I spent the fall chipping away at a complete draft now, and as tough and ugly as it was, I feel like I can finally feel the contours of the story. 100s and 100s of pages gave me some insights and a lot of fabulous details. A complete draft is laying down an infrastructure on which to build a house. Later, I might decide that I want 3 bedrooms instead of 2, and the kitchen and dining room need to be swapped, and that, oh hey, we no longer want a basement or the two skylights or the wraparound porch ... but I'll be inching closer to the house I want. Before, I felt like I was working on one of those American pioneer-town shanties: I've got three walls here ... and a stack of logs there ... and I'm not quite sure where the hearth is going to go ... oh, but I know that I want a stack of patchwork quilts in this corner and ooh whee, lemme go cut up a bunch of fabrics to make one! It'll be log cabin and blue and red and ... uh ... what's this house supposed to look like again? I give up, I'm gonna let it sit for a couple years while my subconscious figures it out! Haha.
Types of drafts. There's two phases to writing. There's creating and there's editing. Some people love writing --- I love revising. Which means it's tempting for me to write 100 new words and then go back and polish the last 300 ... which means I mix the two phases together. Many authors alternate two types of drafts; each type focuses specifically on one phase. Start with a really fast, really messy 1st draft (a 'down and dirty' writing phase), followed by a long and nuanced 2nd draft (a big revision phase). In one, you're using speed to work holistically. Writing towards the big picture. In the other, gosh, you're in the weeds and you just LOVE testing out three different kinds of aphid killers to figure out which is going to work on this one corner of your garden. (There's a third phase - polishing. It's where you're sprucing sentences, not killing off useless characters. I used to think revision was sprucing sentences, which is why I was so mystified: but how/when/where do you figure out the big picture stuff???)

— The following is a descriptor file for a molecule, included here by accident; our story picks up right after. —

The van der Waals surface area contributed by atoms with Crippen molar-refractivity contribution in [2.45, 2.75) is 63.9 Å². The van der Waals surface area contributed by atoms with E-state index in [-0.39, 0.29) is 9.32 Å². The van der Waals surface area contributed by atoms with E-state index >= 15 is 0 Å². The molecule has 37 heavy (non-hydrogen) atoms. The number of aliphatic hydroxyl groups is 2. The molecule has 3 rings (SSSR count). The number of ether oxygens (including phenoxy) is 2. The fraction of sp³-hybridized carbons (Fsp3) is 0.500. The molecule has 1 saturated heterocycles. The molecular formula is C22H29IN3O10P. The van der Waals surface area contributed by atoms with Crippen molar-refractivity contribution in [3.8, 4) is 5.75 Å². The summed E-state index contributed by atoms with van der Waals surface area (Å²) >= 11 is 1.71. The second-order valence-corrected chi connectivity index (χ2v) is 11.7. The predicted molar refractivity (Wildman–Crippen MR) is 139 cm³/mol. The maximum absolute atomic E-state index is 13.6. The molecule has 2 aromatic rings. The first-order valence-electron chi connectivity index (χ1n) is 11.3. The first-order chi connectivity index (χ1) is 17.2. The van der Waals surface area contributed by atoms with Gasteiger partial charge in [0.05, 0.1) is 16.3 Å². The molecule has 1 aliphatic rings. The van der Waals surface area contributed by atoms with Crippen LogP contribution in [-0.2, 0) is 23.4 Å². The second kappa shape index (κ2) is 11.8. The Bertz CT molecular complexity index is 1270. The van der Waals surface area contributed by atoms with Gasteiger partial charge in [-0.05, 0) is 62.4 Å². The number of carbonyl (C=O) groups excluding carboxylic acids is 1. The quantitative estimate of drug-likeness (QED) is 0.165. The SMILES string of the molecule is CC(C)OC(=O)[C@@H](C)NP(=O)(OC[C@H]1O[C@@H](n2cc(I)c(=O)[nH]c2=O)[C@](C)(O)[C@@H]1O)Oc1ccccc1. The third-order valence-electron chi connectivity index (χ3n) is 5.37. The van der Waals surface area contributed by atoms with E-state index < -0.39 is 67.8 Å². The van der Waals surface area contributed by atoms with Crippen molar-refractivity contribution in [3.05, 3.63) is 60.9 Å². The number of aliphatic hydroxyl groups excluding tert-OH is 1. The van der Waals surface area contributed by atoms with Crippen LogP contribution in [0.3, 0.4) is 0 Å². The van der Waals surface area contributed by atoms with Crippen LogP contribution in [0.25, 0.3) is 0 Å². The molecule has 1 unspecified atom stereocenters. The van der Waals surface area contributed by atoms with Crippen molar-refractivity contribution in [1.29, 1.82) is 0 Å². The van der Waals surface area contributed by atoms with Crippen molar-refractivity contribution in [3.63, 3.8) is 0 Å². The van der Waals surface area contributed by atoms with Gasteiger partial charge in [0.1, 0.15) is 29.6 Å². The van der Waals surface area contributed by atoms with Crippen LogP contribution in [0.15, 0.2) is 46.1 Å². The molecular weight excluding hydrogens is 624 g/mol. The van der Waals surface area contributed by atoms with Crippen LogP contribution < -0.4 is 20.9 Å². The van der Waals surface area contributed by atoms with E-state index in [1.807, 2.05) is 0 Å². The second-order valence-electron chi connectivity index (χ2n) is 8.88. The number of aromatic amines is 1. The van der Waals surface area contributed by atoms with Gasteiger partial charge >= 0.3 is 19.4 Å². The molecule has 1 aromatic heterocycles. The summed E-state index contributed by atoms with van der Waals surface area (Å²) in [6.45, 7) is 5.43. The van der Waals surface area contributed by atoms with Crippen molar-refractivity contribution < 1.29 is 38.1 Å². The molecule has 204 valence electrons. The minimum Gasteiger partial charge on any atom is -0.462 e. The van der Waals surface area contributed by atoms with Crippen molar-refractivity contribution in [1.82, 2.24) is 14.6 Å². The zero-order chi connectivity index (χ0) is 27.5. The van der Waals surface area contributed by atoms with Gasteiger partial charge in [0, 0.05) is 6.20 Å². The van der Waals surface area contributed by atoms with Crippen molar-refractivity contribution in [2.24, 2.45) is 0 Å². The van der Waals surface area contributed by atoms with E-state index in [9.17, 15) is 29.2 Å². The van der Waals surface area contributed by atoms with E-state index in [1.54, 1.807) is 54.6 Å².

They also recommend breathing time between drafts, so that you can get some perspective on your work. Which is why I pushed hard to finish a 1st draft in December, and am taking a short story class now. Try something new. Let the book breathe. I'll pick it up again mid-March. See what I've got. Evaluate the beast in its entirety: what is it saying? Is it saying what I want it to say? After 3 months away, what feels extraneous and what feels underdeveloped?